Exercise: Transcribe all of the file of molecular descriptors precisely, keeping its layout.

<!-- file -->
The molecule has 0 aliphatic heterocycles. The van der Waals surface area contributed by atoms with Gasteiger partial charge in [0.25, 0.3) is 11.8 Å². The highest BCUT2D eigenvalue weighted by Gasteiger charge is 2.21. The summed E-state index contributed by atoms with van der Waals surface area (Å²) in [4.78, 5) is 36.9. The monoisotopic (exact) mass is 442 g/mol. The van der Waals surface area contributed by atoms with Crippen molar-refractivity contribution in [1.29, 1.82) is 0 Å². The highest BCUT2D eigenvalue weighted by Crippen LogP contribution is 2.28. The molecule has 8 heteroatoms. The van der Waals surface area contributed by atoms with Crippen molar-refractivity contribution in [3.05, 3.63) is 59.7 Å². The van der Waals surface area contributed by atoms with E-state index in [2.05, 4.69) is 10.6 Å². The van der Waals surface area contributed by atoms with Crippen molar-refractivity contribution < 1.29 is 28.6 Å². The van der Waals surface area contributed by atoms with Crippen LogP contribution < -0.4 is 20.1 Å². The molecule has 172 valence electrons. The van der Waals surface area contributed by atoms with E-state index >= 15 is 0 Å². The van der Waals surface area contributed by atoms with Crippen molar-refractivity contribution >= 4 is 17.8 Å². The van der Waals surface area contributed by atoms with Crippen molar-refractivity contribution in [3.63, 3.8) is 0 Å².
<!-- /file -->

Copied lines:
The molecule has 0 aliphatic heterocycles. The van der Waals surface area contributed by atoms with Gasteiger partial charge in [0.25, 0.3) is 11.8 Å². The highest BCUT2D eigenvalue weighted by Gasteiger charge is 2.21. The summed E-state index contributed by atoms with van der Waals surface area (Å²) in [4.78, 5) is 36.9. The monoisotopic (exact) mass is 442 g/mol. The van der Waals surface area contributed by atoms with Crippen molar-refractivity contribution in [1.29, 1.82) is 0 Å². The highest BCUT2D eigenvalue weighted by Crippen LogP contribution is 2.28. The molecule has 8 heteroatoms. The van der Waals surface area contributed by atoms with Crippen molar-refractivity contribution in [3.05, 3.63) is 59.7 Å². The van der Waals surface area contributed by atoms with E-state index in [2.05, 4.69) is 10.6 Å². The van der Waals surface area contributed by atoms with Crippen molar-refractivity contribution < 1.29 is 28.6 Å². The van der Waals surface area contributed by atoms with Crippen LogP contribution < -0.4 is 20.1 Å². The molecule has 172 valence electrons. The van der Waals surface area contributed by atoms with E-state index >= 15 is 0 Å². The van der Waals surface area contributed by atoms with Crippen molar-refractivity contribution >= 4 is 17.8 Å². The van der Waals surface area contributed by atoms with Crippen molar-refractivity contribution in [3.63, 3.8) is 0 Å².